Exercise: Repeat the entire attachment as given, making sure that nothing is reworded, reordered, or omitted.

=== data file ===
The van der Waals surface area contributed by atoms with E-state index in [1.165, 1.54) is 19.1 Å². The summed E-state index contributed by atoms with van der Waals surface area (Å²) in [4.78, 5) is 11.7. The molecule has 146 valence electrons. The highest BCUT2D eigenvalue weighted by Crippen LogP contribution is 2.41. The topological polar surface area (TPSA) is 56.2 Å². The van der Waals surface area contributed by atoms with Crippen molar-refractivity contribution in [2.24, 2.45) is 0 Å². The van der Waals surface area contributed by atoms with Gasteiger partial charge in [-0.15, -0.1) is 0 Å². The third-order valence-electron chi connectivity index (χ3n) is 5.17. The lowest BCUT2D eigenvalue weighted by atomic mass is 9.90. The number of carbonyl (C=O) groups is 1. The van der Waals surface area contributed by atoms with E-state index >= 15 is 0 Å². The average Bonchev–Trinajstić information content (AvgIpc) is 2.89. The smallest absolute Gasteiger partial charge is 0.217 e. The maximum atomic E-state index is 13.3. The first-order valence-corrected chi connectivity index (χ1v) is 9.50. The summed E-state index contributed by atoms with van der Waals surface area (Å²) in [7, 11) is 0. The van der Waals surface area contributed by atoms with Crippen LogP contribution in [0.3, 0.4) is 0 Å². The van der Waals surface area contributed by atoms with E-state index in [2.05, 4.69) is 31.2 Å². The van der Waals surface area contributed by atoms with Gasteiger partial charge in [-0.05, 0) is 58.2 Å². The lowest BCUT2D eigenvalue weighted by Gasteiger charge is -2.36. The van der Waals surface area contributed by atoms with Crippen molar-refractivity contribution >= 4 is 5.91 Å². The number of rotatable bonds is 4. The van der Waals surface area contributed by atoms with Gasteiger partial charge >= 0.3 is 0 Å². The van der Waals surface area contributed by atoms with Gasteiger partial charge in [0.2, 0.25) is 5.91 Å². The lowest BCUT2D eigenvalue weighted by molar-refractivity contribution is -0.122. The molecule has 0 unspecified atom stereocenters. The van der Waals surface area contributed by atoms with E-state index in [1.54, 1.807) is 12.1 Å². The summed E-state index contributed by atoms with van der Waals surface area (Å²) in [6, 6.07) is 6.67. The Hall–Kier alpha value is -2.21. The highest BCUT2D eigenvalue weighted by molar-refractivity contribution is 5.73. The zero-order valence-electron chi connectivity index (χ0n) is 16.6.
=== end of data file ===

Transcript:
The van der Waals surface area contributed by atoms with E-state index in [1.165, 1.54) is 19.1 Å². The summed E-state index contributed by atoms with van der Waals surface area (Å²) in [4.78, 5) is 11.7. The molecule has 146 valence electrons. The highest BCUT2D eigenvalue weighted by Crippen LogP contribution is 2.41. The topological polar surface area (TPSA) is 56.2 Å². The van der Waals surface area contributed by atoms with Crippen molar-refractivity contribution in [2.24, 2.45) is 0 Å². The van der Waals surface area contributed by atoms with Gasteiger partial charge in [-0.15, -0.1) is 0 Å². The third-order valence-electron chi connectivity index (χ3n) is 5.17. The lowest BCUT2D eigenvalue weighted by atomic mass is 9.90. The number of carbonyl (C=O) groups is 1. The van der Waals surface area contributed by atoms with E-state index >= 15 is 0 Å². The average Bonchev–Trinajstić information content (AvgIpc) is 2.89. The smallest absolute Gasteiger partial charge is 0.217 e. The maximum atomic E-state index is 13.3. The first-order valence-corrected chi connectivity index (χ1v) is 9.50. The summed E-state index contributed by atoms with van der Waals surface area (Å²) in [7, 11) is 0. The van der Waals surface area contributed by atoms with Crippen LogP contribution in [0.3, 0.4) is 0 Å². The van der Waals surface area contributed by atoms with E-state index in [2.05, 4.69) is 31.2 Å². The van der Waals surface area contributed by atoms with Gasteiger partial charge in [-0.05, 0) is 58.2 Å². The lowest BCUT2D eigenvalue weighted by Gasteiger charge is -2.36. The van der Waals surface area contributed by atoms with Crippen molar-refractivity contribution >= 4 is 5.91 Å². The number of rotatable bonds is 4. The van der Waals surface area contributed by atoms with Gasteiger partial charge >= 0.3 is 0 Å². The van der Waals surface area contributed by atoms with Gasteiger partial charge in [0.2, 0.25) is 5.91 Å². The lowest BCUT2D eigenvalue weighted by molar-refractivity contribution is -0.122. The molecule has 0 unspecified atom stereocenters. The van der Waals surface area contributed by atoms with E-state index in [1.54, 1.807) is 12.1 Å². The summed E-state index contributed by atoms with van der Waals surface area (Å²) in [6, 6.07) is 6.67. The Hall–Kier alpha value is -2.21. The highest BCUT2D eigenvalue weighted by molar-refractivity contribution is 5.73. The zero-order valence-electron chi connectivity index (χ0n) is 16.6.